The transporting chamber 102 is connected to the vacuumable process chamber for forming vacuum in the transporting chamber. The vacuumable process chamber is provided with a magnetic levitation turbo molecular pump, a cryopump, or a dry pump. Accordingly, the final degree of vacuum in the transportation chamber of 10-5 to 10-6 Pa is achieved, and the reverse splash of the impurities from the pump and the exhaust system may be controlled. Inert gas such as nitrogen and rare gas are introduced for preventing the impurities from being introduced into the device. Such gas to be introduced into the device is highly purified by a gas-purifying device before being introduced into the device. Therefore, it is required to provide a gas-purifying device for allowing gas to be introduced into the film-forming device after being highly purified. Accordingly, the impurities such as oxygen or water or other impurities contained in gas may be removed in advance, and thus such impurities may be prevented from being introduced into the device.

Preferably, annealing for deaeration is performed in vacuum in order to remove water or other gases contained in the substrate, and thus the substrate is transported into the preprocess chamber 103 connected to the transporting chamber 102 for annealing therein. If it is necessary to clean the surface of the anode, the substrate is transported into the preprocess chamber 103 connected to the transporting chamber 102 for cleaning therein.

It is also possible to form a high-polymer organic compound layer all over the anode. The film-forming chamber 112 is used for forming a high-polymer organic compound layer. In this example, poly(ethylene dioxythiophene/poly(styrene sodiumsulfonate) solution (PEDOT/PSS) that acts as the hole injection layer 15 is formed on the whole surface. When forming the organic compound layer in the film-forming chamber 112 by a spin coat method, an ink-jet method, or a spraying method, the substrate is set with the film-forming surfaces up under the atmospheric pressure. In this example, the passing chamber 105 is provided with a substrate inverting mechanism, and thus the substrate is inverted as needed. After the film is formed with solution, preferably, the substrate is transported into the preprocess chamber 103, and heating process is performed in vacuum to evaporate water. Although the high-polymer hole injection layer 15 is formed in this example, a hole injection layer of low-polymer organic material may be formed by vapor deposition through resistive heating. It is not necessarily required to form the hole injection layer 15.

Then, after a substrate 104 c is transported from the transporting chamber 102 to the passing chamber 105 without exposing the substrate to the atmospheric air, the substrate 104 c is transported into the transporting chamber 104, and then is transported into the film-forming chamber 106R by a transporting mechanism 104 b, where the EL layer 16 emitting red light is formed on the anode 13 as needed. In this case, the EL layer 16 is formed by vapor deposition by means of resistive heating. The film-forming surface of the substrate is turned down in the passing chamber 105 before setting in the film-forming chamber 106R. The film-forming chamber is preferably vacuumized before the substrate is transported therein.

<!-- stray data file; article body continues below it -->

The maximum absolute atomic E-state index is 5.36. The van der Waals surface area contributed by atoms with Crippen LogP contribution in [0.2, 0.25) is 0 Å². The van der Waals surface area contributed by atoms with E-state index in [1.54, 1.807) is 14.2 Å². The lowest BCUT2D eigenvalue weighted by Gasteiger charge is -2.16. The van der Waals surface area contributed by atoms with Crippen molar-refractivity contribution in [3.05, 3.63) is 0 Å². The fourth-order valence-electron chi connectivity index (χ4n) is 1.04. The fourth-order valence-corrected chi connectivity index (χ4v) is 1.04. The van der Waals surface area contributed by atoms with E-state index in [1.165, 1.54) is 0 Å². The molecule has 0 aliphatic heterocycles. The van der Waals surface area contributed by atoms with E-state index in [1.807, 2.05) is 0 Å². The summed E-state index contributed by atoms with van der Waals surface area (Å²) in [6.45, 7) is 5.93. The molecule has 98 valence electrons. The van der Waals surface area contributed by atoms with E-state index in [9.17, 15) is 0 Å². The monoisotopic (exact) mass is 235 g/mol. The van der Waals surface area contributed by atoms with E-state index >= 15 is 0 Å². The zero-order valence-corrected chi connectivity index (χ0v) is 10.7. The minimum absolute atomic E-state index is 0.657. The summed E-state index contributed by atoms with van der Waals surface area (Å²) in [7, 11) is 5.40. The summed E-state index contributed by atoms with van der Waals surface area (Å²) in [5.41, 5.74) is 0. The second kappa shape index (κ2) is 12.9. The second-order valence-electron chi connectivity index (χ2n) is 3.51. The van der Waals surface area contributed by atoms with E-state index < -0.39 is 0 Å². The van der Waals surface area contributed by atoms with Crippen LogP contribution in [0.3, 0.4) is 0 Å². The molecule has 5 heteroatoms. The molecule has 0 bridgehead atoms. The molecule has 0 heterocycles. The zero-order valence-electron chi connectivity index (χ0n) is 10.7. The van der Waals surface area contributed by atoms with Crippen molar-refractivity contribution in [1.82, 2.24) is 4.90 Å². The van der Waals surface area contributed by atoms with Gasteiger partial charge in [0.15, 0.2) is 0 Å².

For example, the vapor deposition is performed in the film-forming chamber 106R vacuumized to not more than 5×10-3 Torr (0.665 Pa), more preferably, to 10-4 to 10-6 Pa. When vapor deposition is taken place, the organic compound has already vaporized by resistive heating in advance, and it splashes toward the substrate when the shutter (not shown) is opened for deposition. Evaporated organic compound splashes upward, and is deposited on the substrate through an opening (not shown) formed on a metal mask (not shown). When performing vapor deposition, the temperature (T1) of the substrate is kept in the range of 50 to 200° C., more preferably to 65-150° C. by the means for heating the substrate.

In this example, the melting pots in which the deposition material is already stored by the material manufacturer are set in the film-forming chambers 106R, 106B, 106G, 110. The melting pots are preferably set without being exposed to atmospheric air, and preferably introduced into the film-forming chamber in a state of being sealed in the second container when being transported by the manufacturer of material. Preferably, a chamber having a vacuum-pumping unit is provided in connection with the film-forming chamber 106R, so that the melting pot is taken out from the second container in vacuum or in inert gas atmosphere and set into the film-forming chamber. Accordingly, the melting pot and the EL material stored in the melting pot may be prevented from being contaminated.

In this case, in order to make the film in full color, film-formation is performed in the film-forming chambers 106G and 106B in sequence after the film is formed in the film-forming chamber 106R, so that the organic compound layers 16-18 emitting red, green and blue lights are formed as appropriate.

When the hole injection layer 15 and the desired EL layer 16-18 are obtained on the anode 13, the substrate is transported from the transporting chamber 104 a to the passing chamber 107 without exposing the substrate to the atmospheric air, and then the substrate is transported in turn from the passing chamber 107 to the transporting chamber 108 without exposing the substrate to the atmospheric air.